Approximately 40% of submandibular stones lie in the distal portion of the duct and can be removed by simple intra-oral procedures performed under local anaesthesia. However, for calculi that lie in the proximal duct or gland the treatment of choice has been sialadenectomy which is effective in eradicating symptoms but carries a moderate (3-7%) but real risk of nerve injury (facial, lingual and hypoglossal). Alternative, minimally invasive approaches include fluoroscopically guided basket retrieval, and lithotripsy. Using a combination of these techniques it is possible to render at least 70% of cases both stone free and symptom free. The selection criteria for these techniques are detailed in table 1. The principle that underpins this development is that the secretory function of the affected gland can regenerate after removal of the obstruction.


Until recently the only treatment for symptomatic strictures was adenectomy. This carried with the attendant risks of neurological damage and cosmetic deformity, which are important considerations in the management of benign disease. Balloon dilatation under fluoroscopic guidance and local anaesthesia is now being used although it is not always possible to negotiate the stricture (63%-90%). However in those where it was possible post-operative sialographic examination showed partial or total elimination of the stricture in 96% of cases with an associated improvement in symptoms.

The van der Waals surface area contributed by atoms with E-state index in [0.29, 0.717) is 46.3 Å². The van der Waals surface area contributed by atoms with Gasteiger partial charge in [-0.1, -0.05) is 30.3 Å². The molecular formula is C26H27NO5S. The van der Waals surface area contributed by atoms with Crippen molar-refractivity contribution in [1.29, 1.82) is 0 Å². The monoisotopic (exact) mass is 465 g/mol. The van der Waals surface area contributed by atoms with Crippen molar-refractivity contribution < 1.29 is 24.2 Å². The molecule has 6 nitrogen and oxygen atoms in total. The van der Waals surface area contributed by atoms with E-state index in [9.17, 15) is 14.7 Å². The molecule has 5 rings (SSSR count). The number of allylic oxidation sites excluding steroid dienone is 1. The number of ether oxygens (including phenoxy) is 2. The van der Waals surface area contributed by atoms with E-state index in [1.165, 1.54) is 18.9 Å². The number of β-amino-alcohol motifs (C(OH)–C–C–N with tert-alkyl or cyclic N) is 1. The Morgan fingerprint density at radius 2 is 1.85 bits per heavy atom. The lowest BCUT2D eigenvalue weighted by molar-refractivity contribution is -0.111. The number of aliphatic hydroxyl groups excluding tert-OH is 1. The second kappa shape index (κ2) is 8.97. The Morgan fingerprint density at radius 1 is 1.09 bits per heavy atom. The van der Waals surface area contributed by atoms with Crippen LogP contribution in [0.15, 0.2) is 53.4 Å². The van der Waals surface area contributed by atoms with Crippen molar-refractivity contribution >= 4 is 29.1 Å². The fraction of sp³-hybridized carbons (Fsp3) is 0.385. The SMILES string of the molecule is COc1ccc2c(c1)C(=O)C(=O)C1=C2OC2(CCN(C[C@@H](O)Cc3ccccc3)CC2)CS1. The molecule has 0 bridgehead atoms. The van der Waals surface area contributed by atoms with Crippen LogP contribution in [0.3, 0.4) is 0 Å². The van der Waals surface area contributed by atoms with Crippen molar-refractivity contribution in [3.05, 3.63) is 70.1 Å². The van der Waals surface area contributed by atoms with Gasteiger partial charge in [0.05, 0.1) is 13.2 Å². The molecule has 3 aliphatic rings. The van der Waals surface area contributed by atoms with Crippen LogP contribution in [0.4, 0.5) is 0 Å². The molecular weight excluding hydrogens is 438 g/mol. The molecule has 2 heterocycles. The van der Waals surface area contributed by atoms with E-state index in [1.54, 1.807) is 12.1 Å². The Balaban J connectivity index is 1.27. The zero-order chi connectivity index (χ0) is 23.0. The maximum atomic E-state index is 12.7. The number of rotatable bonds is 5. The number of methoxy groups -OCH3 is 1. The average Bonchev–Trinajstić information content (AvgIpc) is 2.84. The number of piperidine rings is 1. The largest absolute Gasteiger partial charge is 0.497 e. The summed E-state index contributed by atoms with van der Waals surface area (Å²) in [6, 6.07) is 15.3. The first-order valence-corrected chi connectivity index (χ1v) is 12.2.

Mucocoeles and salivary cysts

The mainstay of management for those affecting the lips or buccal mucosa is surgical removal under local anaesthesia. However, cryotherapy may provide a suitable alternative where there is a need or wish to avoid surgery. In the case of a ranula a wide variety of treatments have been used with varying degrees of success. The key fact is that the sublingual gland must be removed if recurrence is to be avoided.

Prognosis and complications

Sialolithiasis and strictures

In the absence of intervention there is progressive reduction in salivary flow as a result of increasing obstruction often with superimposed infection. As a result, the gland progressively degenerates until it eventually ceases to function or presents with acute sialadenitis which requires sialoadenectomy.